Who says that we can't all talk at the same time? This math wiz kid came up with a way for lots of computers to communicate at once?
Dr. Philip Emeagwali.

Philip Emeagwali (1954- ), a renown mathematician and supercomputer scientist, is considered by some as one of the "Fathers of the Internet.

Emeagwali was born August 23, 1954 in Akure, a remote village in Nigera. He was the oldest of nine children and was considered a child prodigy because he was an excellent math student. His father spent lots of time helping and nurturing Emeagwali with mathematics. He was so good in math that by the time he got to high school, he was performing so well that his classmates nicknamed him "Calculus." However, he had to drop out of school when he was only twelve years old because he family could no longer afford to send him. When he was only 14, a civil war broke out and he was drafted into the Biafran army. That did not deter Emeagwali, and when the war ended, he continued to study at the local public library. There, in the library, he taught himself advanced math, physics, and chemistry by studying on his own, and at the age of 17, completed his high school equivalency test and won a scholarship to study mathematics at Oregon State University. At Oregon State he majored in mathematics where he received his bachelor's degree. He then went on to earn two master's degrees from George Washington University in Washington, D.C., majoring in Ocean/Marine Engineering and Civil/Environmental Engineering. He received his second master's degree from the University of Maryland in Applied Mathematics. However, that was not enough for Emeagwali. He continued his educational and went on to earn his Ph.D. in Scientific Computing from the University of Michigan.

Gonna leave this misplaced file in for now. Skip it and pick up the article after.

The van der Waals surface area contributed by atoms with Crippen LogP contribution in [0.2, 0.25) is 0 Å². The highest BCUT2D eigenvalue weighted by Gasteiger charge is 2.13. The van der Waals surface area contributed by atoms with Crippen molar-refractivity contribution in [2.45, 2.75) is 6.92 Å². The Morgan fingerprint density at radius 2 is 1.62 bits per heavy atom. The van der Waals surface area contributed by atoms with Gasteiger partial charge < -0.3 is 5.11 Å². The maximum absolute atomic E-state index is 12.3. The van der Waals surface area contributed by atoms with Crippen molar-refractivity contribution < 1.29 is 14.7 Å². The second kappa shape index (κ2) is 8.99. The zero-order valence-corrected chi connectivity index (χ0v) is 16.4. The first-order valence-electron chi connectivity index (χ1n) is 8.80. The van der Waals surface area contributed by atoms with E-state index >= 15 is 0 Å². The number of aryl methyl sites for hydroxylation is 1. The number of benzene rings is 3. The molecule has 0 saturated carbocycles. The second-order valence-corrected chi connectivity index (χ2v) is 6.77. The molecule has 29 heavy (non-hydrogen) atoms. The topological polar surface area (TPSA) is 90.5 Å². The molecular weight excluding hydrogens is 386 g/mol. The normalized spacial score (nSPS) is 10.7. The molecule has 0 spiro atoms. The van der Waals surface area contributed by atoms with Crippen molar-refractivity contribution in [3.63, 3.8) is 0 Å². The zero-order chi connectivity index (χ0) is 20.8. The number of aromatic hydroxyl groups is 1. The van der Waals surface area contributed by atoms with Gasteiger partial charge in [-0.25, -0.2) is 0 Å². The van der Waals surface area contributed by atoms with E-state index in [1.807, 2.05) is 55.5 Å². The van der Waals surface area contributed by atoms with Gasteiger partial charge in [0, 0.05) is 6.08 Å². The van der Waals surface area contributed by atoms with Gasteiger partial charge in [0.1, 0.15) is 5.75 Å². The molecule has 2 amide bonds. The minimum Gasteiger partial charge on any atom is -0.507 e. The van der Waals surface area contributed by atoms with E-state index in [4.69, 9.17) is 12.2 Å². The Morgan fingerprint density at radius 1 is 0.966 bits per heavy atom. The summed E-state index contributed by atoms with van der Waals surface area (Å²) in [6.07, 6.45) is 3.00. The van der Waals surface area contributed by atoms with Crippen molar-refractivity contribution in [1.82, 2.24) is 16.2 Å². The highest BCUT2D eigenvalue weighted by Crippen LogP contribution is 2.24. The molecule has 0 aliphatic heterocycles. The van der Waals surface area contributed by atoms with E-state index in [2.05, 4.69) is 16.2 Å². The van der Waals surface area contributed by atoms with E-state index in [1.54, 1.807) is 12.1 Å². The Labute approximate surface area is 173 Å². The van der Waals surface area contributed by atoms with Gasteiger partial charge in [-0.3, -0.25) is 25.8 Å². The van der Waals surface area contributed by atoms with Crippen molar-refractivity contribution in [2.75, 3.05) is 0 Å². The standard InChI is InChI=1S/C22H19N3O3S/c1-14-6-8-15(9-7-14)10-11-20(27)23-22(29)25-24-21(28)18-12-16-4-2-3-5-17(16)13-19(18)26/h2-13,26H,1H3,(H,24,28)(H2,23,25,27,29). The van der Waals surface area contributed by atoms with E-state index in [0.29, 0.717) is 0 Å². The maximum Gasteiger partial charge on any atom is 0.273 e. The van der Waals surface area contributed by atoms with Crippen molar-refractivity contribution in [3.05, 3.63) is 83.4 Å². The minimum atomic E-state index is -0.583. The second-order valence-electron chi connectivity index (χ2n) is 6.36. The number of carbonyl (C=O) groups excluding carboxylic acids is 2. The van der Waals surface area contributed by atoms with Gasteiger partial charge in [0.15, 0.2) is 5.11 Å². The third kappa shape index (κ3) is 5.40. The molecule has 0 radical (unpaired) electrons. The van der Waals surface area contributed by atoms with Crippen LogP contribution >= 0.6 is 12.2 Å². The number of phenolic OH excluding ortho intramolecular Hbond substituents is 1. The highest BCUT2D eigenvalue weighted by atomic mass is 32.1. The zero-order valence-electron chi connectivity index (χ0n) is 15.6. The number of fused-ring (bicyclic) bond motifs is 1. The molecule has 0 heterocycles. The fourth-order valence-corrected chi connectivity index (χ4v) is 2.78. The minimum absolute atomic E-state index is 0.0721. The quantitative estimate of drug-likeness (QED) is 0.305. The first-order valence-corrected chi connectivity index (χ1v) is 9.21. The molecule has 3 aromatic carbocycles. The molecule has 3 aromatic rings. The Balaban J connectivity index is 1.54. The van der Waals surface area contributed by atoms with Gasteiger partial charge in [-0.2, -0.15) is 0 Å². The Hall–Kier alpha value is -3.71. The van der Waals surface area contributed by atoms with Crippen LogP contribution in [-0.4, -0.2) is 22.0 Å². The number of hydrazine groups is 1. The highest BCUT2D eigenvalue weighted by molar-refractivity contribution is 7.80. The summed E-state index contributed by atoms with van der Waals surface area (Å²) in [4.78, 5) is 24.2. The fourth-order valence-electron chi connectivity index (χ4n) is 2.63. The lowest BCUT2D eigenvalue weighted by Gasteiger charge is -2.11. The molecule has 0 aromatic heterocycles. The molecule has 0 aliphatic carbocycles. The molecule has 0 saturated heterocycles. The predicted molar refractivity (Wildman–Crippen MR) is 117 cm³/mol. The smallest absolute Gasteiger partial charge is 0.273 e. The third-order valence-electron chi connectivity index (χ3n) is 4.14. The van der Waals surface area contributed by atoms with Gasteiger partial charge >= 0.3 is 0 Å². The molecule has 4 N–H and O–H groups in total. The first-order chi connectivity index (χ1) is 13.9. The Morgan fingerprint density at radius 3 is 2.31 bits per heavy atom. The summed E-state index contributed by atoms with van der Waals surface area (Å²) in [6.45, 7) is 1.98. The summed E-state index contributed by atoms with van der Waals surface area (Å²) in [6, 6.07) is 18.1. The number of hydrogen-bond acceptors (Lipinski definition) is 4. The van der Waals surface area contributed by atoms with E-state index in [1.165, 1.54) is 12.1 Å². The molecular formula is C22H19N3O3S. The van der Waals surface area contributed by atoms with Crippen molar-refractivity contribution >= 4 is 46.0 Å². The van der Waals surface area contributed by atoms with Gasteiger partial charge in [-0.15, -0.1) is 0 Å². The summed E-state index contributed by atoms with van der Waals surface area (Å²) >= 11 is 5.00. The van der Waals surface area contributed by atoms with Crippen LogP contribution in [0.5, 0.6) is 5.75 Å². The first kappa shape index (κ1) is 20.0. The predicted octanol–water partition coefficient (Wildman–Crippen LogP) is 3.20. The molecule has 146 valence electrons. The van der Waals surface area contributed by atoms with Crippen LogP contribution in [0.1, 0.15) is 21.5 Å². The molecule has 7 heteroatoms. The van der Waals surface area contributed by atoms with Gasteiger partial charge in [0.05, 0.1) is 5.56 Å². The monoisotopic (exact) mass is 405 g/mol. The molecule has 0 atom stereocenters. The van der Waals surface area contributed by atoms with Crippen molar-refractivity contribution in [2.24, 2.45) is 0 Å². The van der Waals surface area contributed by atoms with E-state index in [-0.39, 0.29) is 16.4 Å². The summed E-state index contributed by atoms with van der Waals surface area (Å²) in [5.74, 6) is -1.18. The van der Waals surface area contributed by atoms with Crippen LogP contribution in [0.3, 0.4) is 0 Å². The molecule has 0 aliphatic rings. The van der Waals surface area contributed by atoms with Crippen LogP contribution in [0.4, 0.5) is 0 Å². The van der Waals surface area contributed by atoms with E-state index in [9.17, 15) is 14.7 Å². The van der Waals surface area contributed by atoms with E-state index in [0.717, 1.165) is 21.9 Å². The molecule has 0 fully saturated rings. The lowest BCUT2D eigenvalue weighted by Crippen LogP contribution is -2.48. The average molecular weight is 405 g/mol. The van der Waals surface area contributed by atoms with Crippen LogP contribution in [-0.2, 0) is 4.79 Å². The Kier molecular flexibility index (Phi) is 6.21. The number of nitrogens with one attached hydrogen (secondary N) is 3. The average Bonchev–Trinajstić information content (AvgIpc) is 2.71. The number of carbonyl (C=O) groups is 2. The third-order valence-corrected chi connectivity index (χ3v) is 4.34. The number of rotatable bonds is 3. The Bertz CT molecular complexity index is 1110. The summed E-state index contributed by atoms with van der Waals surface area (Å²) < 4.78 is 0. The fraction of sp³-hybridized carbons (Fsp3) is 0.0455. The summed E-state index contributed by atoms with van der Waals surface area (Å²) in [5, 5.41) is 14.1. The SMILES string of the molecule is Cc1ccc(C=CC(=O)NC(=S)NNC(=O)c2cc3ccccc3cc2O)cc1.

With an interest in environomental engineering and scientific computing, Emeagwali and other scientists were exchanging views on ways to detect oil reservoirs using supercomputers. Having lived on an oil rich continent as a child and understanding how to drill for oil, Emeagwali decided that he would use the problem of locating oil reservoirs using a supercomputer and simulations as his doctoral dissertation in his pursuit for his Ph.D. Emeagwali knew that the answers could not be found using a few expensive supercomputers (8). He knew he would need more, thousands more to be exact, and he set out to find them. After much research, he located a machine at the Los Alamos National Laboratory called the Connection Machine. The machine had not been used because scientists could not figure out how to make it similate nuclear explosions. This fantastic machine was designed to operate 65,536 interconnected microprocessors and in 1987, he was given permission to use the machine and from far away, he began his experiment. What a success! He was able to correctly compute the amount of oil in the simulated reservoir and the Connection Machine was able to perform 3.1 billion calculations per second. What a machine! Yet, what was so amazing is the fact that he had programmed each of the micro-processors to communicate with six other nearby microprocessors at the same time. This had never been done before Emeagwali's discovery. With his record-breaking experiment and discovery, all over the world, there was now a useful and cheaper way to use similar machines to talk to each other.

Philip Emeagwali's discovery earned him what is considered the Nobel Prize of computing, the Institute of Electronics and Electrical Engineers' Gordon Bell Prize in 1989. He has won over 100 prizes and awards for his work. The Power Mac G4 computer, owned by Apple computer, has utilized his microprocessor technology. Dr. Emeagwali went where others feared to tread. "It was the audacity of my thinking," says Emeagwali, that allowed him to persevere and achieve.

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